The commission did vote to extend those conditional licenses by another 45 days - giving them more time to hopefully convert to annual permits.

Cannabis Regulatory Commissioner Charles Barker encouraged conditional license holders to stay positive and committed, saying “This extension reflects the struggles that you’re facing with local municipalities."

An independent shop owner, of Scarlet Reserve Room in Red Bank, who spoke at the Friday  meeting said that some municipalities and predatory landlords have made it “so hard and expensive that the micro-businesses don’t even have a chance.”

In the case of Newton's cannabis shop, the town has allowed all six classes of cannabis license, but made the use conditional in certain zones so that interested parties would have to appear before the Land Use Board with a regular land use application.

“This helps the municipality maintain more control over things like security, hours, lighting, parking, landscaping, odor control” and more, Russo said in a response to New Jersey 101.5.

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Lack of resources

Another independent owner, representing The Cannabis Place 420 Corp. in Jersey City, said that his business made history as the first Latino and disabled-owned business to clear his city’s municipal approval process for cannabis.

“Yet we are part of the pile of 932 application cures, which equal — according to CRC stats — 72% of all applications received - that’s a crazy statistic to see.”

He said they immediately responded with corrections over six weeks ago and have been disappointed not to see their process move forward, yet, and said the high number of applications needing corrections shows the need for resources in helping navigate the process, to achieve equity in ownership.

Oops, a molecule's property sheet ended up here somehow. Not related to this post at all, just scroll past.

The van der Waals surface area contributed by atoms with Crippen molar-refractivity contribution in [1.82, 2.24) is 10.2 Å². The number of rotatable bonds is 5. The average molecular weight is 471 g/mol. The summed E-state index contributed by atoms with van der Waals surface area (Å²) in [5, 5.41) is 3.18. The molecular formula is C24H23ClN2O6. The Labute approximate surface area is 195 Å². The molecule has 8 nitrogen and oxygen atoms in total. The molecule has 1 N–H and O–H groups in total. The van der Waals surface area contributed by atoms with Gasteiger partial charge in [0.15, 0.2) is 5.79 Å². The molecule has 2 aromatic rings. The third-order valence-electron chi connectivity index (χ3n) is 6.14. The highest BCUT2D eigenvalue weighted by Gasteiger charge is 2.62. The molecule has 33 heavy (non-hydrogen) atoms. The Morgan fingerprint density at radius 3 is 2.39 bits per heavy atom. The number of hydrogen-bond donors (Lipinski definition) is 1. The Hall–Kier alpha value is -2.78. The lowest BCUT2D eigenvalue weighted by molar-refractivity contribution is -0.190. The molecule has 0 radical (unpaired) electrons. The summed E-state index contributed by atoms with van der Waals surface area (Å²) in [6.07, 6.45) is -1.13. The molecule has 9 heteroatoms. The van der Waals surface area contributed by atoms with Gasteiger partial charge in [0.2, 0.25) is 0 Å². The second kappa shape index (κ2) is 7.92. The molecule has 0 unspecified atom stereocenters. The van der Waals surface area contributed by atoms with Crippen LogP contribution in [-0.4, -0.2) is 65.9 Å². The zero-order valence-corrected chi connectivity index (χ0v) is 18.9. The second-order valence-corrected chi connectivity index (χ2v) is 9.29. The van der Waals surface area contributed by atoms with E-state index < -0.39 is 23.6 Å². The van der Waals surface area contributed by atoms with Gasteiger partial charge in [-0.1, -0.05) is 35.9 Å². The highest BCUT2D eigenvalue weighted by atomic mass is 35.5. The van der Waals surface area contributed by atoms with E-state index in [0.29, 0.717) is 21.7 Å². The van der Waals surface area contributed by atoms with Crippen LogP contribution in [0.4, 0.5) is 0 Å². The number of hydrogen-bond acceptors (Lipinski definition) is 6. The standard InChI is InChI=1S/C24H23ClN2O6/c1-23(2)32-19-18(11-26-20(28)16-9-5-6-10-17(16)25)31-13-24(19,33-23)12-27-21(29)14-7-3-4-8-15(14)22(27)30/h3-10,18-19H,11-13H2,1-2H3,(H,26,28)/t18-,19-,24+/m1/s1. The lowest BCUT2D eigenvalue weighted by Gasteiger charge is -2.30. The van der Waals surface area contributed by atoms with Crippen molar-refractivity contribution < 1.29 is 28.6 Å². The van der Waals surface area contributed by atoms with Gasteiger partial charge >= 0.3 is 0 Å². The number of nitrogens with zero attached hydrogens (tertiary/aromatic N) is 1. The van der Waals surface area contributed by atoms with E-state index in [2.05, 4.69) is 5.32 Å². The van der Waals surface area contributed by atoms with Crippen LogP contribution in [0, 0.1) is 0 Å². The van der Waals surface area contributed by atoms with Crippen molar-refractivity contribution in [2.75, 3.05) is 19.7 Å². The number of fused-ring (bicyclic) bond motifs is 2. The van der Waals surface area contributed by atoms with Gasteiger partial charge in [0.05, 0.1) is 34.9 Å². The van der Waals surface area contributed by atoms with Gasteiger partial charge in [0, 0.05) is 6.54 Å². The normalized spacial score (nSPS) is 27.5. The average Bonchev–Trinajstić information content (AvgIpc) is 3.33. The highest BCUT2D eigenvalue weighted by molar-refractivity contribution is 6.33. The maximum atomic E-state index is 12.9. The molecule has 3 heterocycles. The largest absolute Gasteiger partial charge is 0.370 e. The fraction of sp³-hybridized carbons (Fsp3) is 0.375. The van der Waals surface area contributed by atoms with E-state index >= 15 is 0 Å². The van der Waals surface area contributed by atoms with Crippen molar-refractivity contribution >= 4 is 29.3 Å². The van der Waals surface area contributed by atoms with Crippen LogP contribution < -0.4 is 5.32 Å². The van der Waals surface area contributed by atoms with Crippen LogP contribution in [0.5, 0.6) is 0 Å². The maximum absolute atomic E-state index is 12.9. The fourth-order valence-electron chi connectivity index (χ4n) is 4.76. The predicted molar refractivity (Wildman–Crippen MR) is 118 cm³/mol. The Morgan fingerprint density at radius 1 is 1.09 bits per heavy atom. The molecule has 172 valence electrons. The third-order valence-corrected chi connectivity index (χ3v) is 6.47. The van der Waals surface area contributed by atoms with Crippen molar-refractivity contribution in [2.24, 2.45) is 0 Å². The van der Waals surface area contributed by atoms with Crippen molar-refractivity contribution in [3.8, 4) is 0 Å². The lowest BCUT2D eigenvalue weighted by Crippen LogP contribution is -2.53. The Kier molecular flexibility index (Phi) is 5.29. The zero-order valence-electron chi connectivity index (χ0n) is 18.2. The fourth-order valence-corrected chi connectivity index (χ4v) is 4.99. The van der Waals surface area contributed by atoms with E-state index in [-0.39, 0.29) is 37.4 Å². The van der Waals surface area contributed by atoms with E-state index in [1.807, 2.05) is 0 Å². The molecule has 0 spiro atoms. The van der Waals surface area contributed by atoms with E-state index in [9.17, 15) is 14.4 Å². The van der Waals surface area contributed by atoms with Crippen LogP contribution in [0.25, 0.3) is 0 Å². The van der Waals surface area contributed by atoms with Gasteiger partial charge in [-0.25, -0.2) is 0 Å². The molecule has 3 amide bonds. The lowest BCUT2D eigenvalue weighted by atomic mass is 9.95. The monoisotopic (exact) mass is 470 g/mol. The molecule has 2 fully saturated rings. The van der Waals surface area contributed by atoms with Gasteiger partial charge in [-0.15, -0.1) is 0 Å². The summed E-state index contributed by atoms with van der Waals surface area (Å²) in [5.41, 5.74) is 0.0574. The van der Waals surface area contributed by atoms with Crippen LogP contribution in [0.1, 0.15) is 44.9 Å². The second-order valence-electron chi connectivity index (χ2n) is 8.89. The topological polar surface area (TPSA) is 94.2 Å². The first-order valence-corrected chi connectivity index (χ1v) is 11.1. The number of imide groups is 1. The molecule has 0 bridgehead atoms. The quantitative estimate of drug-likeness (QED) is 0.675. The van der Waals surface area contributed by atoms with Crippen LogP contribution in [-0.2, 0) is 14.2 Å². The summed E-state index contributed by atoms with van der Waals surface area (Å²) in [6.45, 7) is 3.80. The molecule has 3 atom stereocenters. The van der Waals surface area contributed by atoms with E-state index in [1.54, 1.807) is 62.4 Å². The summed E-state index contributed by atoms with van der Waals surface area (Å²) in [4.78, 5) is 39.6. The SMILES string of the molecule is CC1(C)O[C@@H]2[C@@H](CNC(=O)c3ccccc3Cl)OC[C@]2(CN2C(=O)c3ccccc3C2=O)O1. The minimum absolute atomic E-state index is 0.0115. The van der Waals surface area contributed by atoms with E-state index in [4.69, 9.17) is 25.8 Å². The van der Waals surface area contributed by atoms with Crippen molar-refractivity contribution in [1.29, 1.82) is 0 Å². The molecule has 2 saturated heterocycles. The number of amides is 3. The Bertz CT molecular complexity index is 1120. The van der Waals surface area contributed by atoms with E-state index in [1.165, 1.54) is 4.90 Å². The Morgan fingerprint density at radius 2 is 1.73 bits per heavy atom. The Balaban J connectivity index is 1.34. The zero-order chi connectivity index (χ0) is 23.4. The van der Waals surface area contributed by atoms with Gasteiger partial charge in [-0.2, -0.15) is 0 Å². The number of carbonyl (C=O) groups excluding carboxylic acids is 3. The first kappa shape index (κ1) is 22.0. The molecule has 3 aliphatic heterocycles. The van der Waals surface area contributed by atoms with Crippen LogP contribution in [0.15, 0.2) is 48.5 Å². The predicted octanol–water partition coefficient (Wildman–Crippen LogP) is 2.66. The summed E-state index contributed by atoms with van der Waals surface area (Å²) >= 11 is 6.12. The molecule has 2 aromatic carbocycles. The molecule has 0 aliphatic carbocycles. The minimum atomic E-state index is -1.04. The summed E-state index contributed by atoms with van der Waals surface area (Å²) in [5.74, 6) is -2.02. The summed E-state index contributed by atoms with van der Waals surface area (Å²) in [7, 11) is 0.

With additional reporting by Michael Symons

Erin Vogt is a reporter and anchor for New Jersey 101.5. You can reach her at

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A trip to New Jersey doesn't have to be all about the beach. Our state has some incredible trails, waterfalls, and lakes to enjoy.

From the Pine Barrens to the Appalachian Trail to the hidden gems of New Jersey, you have plenty of options for a great hike. Hiking is such a great way to spend time outdoors and enjoy nature, plus it's a great workout.

Before you go out on the trails and explore some of our listeners' suggestions, I have some tips on hiking etiquette from the American Hiking Society.

If you are going downhill and run into an uphill hiker, step to the side and give the uphill hiker space. A hiker going uphill has the right of way unless they stop to catch their breath.

Always stay on the trail, you may see side paths, unless they are marked as an official trail, steer clear of them. By going off-trail you may cause damage to the ecosystems around the trail, the plants, and wildlife that live there.

You also do not want to disturb the wildlife you encounter, just keep your distance from the wildlife and continue hiking.

Bicyclists should yield to hikers and horses. Hikers should also yield to horses, but I’m not sure how many horses you will encounter on the trails in New Jersey.
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Lastly, be mindful of the weather, if the trail is too muddy, it's probably best to save your hike for another day.

I asked our listeners for their suggestions of the best hiking spots in New Jersey, check out their suggestions: